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The Heat, The Pressure, The Violence: Cooking Films Are The New Boxing Movies

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The Heat, The Pressure, The Violence: Cooking Films Are The New Boxing Movies

Movies

The Heat, The Pressure, The Violence: Cooking Films Are The New Boxing Movies

The Heat, The Pressure, The Violence: Cooking Films Are The New Boxing Movies

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  • <iframe src="https://www.npr.org/player/embed/450321193/450321208" width="100%" height="290" frameborder="0" scrolling="no" title="NPR embedded audio player">
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When you go to boxing movies, you can count on training montages, high-stakes dramatic moments, and the way a scrappy outsider always seems to have to prove him or herself in the ring. Many of these traits are showing up in a new group of movies — this time about chefs.

AUDIE CORNISH, HOST:

A new movie opening next week follows a macho guy in a rough job.

(SOUNDBITE OF FILM, "BURNT")

BRADLEY COOPER: (As Adam Jones) The kitchen's the only place I've ever felt like I really belonged. I love every minute of it - the heat, the pressure, the violence.

CORNISH: "Burnt" stars Bradley Cooper as a chef who's lost everything and has to rebuild. NPR's Neda Ulaby says it's the latest example of how cooking movies have become a lot like boxing movies.

NEDA ULABY, BYLINE: There was a time when cooking movies were slow, lush and sensual...

(SOUNDBITE OF FILM, "WATER FOR CHOCOLATE")

UNIDENTIFIED ACTOR: (As Character, speaking Spanish).

ULABY: ...Like "Water For Chocolate" or "Chocolat," or "Eat Drink Man Woman." But these days, cooking movies sound a lot more like this.

(SOUNDBITE OF FILM, "BURNT")

COOPER: (As Adam Jones) You are looking at that all the time.

UNIDENTIFIED ACTRESS: (As Character) Yes, Chef.

COOPER: (As Adam Jones) Yeah - you have eyes on it the whole time, so you have to pass.

UNIDENTIFIED ACTRESS: (As Character) Yes, Chef.

COOPER: (As Adam Jones) Yeah. Look at me - yeah?

UNIDENTIFIED ACTRESS: (As Character) Yes, Chef.

COOPER: (As Adam Jones) You up for it?

UNIDENTIFIED ACTRESS: (As Character) Yes, Chef.

COOPER: (As Adam Jones) All right. Let's go.

UNIDENTIFIED ACTORS: (As Characters) Yes, Chef.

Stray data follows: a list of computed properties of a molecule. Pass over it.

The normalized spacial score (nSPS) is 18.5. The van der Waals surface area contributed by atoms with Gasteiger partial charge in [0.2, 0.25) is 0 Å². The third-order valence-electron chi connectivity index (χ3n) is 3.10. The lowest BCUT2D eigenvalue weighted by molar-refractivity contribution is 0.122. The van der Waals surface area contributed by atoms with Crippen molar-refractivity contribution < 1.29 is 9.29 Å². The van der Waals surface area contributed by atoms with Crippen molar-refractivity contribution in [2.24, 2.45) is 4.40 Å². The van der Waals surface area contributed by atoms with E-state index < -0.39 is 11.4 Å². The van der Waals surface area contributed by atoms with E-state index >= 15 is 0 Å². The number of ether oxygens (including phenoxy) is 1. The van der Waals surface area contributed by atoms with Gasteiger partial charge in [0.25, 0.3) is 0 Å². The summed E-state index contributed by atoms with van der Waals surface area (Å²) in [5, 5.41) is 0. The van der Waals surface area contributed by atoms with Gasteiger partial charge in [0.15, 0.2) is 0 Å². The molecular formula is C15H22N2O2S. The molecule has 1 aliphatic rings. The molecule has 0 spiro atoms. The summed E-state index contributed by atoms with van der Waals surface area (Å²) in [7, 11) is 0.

ULABY: That trailer for "Burnt" reminded Seth Wiley, who's a filmmaker in Los Angeles, more of "Rocky" than, say, "Babette's Feast." He realized the two professions have much in common.

SETH WILEY: Chefs and boxers - they're going to go through the years of abuse and training. And they're tough and misunderstood, but they have this conviction.

(SOUNDBITE OF FILM, "CHEF")

JON FAVREAU: (As Carl Casper) ...Going to do this - is it on?

ULABY: Like in a movie from last year that's very similar to "Burnt" called "Chef."

WILEY: I think "Chef" is a great example.

ULABY: Its basically the same plot as a lot of boxing movies. It's about a guy, a scrappy outsider who's fallen from the top of his game.

WILEY: And he has to find himself again. He has to start at the basics, much like Rocky did in "Rocky III."

(SOUNDBITE OF BILL CONTI SONG, "THEME FROM ROCKY")

ULABY: In case you haven't refreshed yourself on the "Rocky" franchise since 1982, "Rocky III" is the one where Rocky has a crisis of confidence before fighting a boxer played by Mr. T.

(SOUNDBITE OF FILM, "ROCKY III")

SYLVESTER STALLONE: (As Rocky) I don't believe in myself no more. Don't you understand? What if I don't believe? That's it. He's finished. It's over. That's it.

ULABY: Which brings us to another major similarity between boxing and contemporary cooking movies, and it's not how punching a speed bag...

(SOUNDBITE OF SPEED BAG TRAINING)

ULABY: ...Sounds like chopping onions.

(SOUNDBITE OF ONION CHOPPING)

ULABY: Although it's kind of related. It's the hardcore training sequences, as in "Rocky..."

(SOUNDBITE OF FILM, "ROCKY")

BURT YOUNG: (As Paulie) Pick it up. Pick it up.

ULABY: ...And in "Ratatouille" when a young chef's prime for the big time.

(SOUNDBITE OF FILM, "RATATOUILLE")

JANEANE GAROFALO: (As Colette) Keep your hands and arms in close to the body like this, see? Always return to this position. Cooks move fast - sharp utensils, hot metal. Keep your arms in. You will minimize cuts and burns and keep your sleeves clean - mark of the chef.

ULABY: All this, says Seth Wiley, marks a change in how chefs are culturally perceived. Not long ago, he says, pop culture portrayed them as fussy, foreign and silly.

WILEY: You'd call him Frenchie or Pierre or whatever, and they'd have an accent and slight of build. And now these chefs we see on "Top Chef" and out in the world have these huge tattooed arms.

ULABY: And attitudes like boxers. Cooking entertainment has becoming dominated by "Top Chef"-style competition shows that put chefs, more or less, in the ring.

(SOUNDBITE OF TV SHOW, "TOP CHEF")

UNIDENTIFIED WOMAN: Throughout the entire season, Gregory and I have gone head to head quite a few times, and he beat me quite a few times. So this is redemption time for me, and you know, I'm hungry to win.

ULABY: But even in world where someone like Bobby Flay delivers nearly as much punch as Manny Pacquiao, boxing fans can take heart. Three big boxing movies are scheduled to come out soon, including one about Rocky. It will be the seventh. And the ethos is basically the same. If you can't take the heat, get out of the kitchen. Neda Ulaby, NPR News.

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